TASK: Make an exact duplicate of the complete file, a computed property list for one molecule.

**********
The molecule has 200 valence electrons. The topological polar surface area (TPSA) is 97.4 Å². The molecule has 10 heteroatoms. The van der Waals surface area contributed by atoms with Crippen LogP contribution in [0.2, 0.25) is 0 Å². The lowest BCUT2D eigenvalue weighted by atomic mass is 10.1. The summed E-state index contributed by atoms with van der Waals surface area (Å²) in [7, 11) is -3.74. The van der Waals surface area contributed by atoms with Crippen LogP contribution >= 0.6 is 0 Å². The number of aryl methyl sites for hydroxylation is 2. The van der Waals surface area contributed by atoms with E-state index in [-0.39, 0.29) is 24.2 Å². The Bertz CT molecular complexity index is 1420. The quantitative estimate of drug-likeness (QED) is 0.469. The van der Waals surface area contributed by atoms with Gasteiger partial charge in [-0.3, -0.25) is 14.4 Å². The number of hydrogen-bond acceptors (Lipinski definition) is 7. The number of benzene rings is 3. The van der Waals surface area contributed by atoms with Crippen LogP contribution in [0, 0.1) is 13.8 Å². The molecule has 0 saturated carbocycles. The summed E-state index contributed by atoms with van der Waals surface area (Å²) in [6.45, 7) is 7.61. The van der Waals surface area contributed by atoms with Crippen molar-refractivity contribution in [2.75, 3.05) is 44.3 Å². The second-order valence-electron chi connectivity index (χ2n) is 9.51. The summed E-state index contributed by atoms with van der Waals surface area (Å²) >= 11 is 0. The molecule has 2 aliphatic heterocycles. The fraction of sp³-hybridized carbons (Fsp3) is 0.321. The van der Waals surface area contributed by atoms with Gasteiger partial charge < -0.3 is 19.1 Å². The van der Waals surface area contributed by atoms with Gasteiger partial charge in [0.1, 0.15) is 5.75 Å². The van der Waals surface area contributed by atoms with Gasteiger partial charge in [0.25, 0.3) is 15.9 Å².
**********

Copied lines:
The molecule has 200 valence electrons. The topological polar surface area (TPSA) is 97.4 Å². The molecule has 10 heteroatoms. The van der Waals surface area contributed by atoms with Crippen LogP contribution in [0.2, 0.25) is 0 Å². The lowest BCUT2D eigenvalue weighted by atomic mass is 10.1. The summed E-state index contributed by atoms with van der Waals surface area (Å²) in [7, 11) is -3.74. The van der Waals surface area contributed by atoms with Crippen LogP contribution >= 0.6 is 0 Å². The number of aryl methyl sites for hydroxylation is 2. The van der Waals surface area contributed by atoms with E-state index in [-0.39, 0.29) is 24.2 Å². The Bertz CT molecular complexity index is 1420. The quantitative estimate of drug-likeness (QED) is 0.469. The van der Waals surface area contributed by atoms with Gasteiger partial charge in [-0.3, -0.25) is 14.4 Å². The number of hydrogen-bond acceptors (Lipinski definition) is 7. The number of benzene rings is 3. The van der Waals surface area contributed by atoms with Crippen LogP contribution in [0, 0.1) is 13.8 Å². The molecule has 0 saturated carbocycles. The summed E-state index contributed by atoms with van der Waals surface area (Å²) in [6.45, 7) is 7.61. The van der Waals surface area contributed by atoms with Crippen molar-refractivity contribution in [2.75, 3.05) is 44.3 Å². The second-order valence-electron chi connectivity index (χ2n) is 9.51. The summed E-state index contributed by atoms with van der Waals surface area (Å²) >= 11 is 0. The molecule has 2 aliphatic heterocycles. The fraction of sp³-hybridized carbons (Fsp3) is 0.321. The van der Waals surface area contributed by atoms with Gasteiger partial charge < -0.3 is 19.1 Å². The van der Waals surface area contributed by atoms with Gasteiger partial charge in [0.1, 0.15) is 5.75 Å². The van der Waals surface area contributed by atoms with Gasteiger partial charge in [0.25, 0.3) is 15.9 Å².